April 11th, 2015
(Thanks to Meaghan Good of the Charley Project for the guest post. -ed.)
On this day in 1945, mere weeks before Germany’s surrender, U.S. Private Benjamin F. Hopper of the 3170th Quartermaster Service Company was judicially hanged for murder.
“The case was straightforward,” notes French L. MacLean in his book The Fifth Field: The Story of the 96 American Soldiers Sentenced to Death and Executed in Europe and North Africa in World War II. He describes it as “an excellent example of stupid situations that soldiers could get themselves into, if they had been drinking and did not consider the consequences of their actions.”
On the night of the crime, Hopper and four other soldiers were hanging out in a cafe in the town of Welkenraedt, Belgium, just outside of Liege. Just after midnight, Hopper got into an argument with one of his companions, Private Randolph Jackson Jr.
The two men argued frequently and the other three in the group were used to it, and didn’t take them seriously when they started threatening to shoot each other. Finally Private Jackson handed Hopper his gun, presumably daring him to shoot. Hopper shot him dead, then told the witnesses, “You didn’t see nothing.”
At his court-martial, he did not testify and there was no defense. Hopper protested about this later, saying he didn’t get a fair trial: “My Defense Counsel said he was going to tell them. Told me to stay silent. So, he got up and told them I wasn’t guilty. He didn’t say much else.”
Unlike many military men sentenced to death during World War II, Hopper showed remorse for what he had done. Still he asked for leniency and penned a letter to General Eisenhower beginning:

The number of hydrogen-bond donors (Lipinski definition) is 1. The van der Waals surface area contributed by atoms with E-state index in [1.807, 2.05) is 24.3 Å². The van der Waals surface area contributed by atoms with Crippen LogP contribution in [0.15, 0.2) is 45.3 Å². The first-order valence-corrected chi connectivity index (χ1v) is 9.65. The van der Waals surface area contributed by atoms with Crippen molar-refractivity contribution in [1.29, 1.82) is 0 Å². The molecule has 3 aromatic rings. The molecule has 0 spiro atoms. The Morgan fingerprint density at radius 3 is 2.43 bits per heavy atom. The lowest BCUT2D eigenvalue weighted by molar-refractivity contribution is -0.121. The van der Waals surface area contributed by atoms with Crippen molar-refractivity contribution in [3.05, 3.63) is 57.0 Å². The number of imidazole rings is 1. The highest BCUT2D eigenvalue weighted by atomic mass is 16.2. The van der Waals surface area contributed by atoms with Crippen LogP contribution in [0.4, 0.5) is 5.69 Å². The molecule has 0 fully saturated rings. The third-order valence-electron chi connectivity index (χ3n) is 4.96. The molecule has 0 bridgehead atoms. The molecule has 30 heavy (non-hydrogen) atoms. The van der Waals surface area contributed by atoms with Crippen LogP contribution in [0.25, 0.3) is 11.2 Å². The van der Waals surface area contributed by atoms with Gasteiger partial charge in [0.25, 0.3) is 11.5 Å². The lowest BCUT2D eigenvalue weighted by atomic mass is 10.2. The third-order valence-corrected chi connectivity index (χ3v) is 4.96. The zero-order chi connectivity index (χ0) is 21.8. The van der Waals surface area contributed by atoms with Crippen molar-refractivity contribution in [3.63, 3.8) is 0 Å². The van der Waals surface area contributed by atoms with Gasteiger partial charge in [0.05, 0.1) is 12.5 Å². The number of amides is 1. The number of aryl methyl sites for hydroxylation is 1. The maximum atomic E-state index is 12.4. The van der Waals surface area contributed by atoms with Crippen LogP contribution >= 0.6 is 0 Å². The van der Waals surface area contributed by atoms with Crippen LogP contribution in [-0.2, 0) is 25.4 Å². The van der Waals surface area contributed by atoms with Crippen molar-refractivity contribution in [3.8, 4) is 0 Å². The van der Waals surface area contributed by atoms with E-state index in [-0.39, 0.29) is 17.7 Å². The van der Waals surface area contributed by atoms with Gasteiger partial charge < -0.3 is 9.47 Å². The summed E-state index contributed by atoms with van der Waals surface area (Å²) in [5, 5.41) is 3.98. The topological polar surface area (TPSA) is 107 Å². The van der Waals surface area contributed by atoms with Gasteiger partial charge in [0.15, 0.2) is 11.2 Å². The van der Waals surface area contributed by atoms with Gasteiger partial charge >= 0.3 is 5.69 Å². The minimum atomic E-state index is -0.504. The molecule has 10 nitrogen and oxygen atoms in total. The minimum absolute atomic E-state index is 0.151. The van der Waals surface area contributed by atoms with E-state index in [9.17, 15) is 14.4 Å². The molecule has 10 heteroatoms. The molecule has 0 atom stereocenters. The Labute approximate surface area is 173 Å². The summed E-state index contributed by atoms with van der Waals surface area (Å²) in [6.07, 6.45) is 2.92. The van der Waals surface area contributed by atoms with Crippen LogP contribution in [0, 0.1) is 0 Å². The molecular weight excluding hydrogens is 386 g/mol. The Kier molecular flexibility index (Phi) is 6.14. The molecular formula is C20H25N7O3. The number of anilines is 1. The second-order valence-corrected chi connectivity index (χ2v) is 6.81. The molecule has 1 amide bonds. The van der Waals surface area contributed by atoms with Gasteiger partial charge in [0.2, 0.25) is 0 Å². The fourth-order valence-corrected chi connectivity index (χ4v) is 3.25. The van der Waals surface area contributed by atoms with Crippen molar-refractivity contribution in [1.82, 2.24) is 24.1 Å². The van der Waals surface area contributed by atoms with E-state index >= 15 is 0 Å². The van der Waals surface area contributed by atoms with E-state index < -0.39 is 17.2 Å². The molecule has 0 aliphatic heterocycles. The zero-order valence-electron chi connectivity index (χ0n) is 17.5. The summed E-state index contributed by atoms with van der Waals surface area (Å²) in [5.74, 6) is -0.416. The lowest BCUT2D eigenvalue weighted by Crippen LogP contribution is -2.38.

Dear Sir, I was tried for mudder and the court find me guilty and sences me to be hong Sir. And Sir I am asking you to please Sir look in to this mader close Sir for me because I have made a great mucstake Sir and wont you give me another chanch in the armey.
Hopper’s IQ tested at 50, putting him in the moderately mentally retarded range, and a psychiatrist who evaluated him stated he had a mental age of about nine, “bordering on mental deficiency.” Someone with that degree of mental disability would not be permitted to be executed today.
Some people argued that the death sentence should be commuted to life in prison, citing Hopper’s intellectual impairment and the lack of premeditation. Weighing against that was his prior recorded offenses of going AWOL and being in Liege without an official pass. The Brigadier General who reviewed the case recommended that the death sentence stand, and Eisenhower agreed.
Hopper died on a clear, warm morning in Le Mans, France. At 11:00 a.m., his hands and ankles were bound and he said his last words to the chaplain: “Father, I would like you to write to my mother.” The trap sprung at 11:01 and Hopper was pronounced dead at 11:24.
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Entry Filed under: 20th Century,Capital Punishment,Crime,Death Penalty,Diminished Capacity,Execution,France,Guest Writers,Hanged,Murder,Other Voices,Soldiers,U.S. Military,USA,Wartime Executions
Tags: 1940s, 1945, april 11, benjamin hopper, le mans, world war ii
April 9th, 2015
Iraqi cleric Muhammad Baqir al-Sadr was hanged on this date in 1980 in Saddam Hussein’s Iraq.
One of the greatest Shia scholars of the 20th century, Sadr laid the groundwork for modern Islamic banking. During the ascendancy of Arab nationalism, Sadr wrote sharp critiques of the rival Cold War systems and helped to found the Islamic Dawa Party.*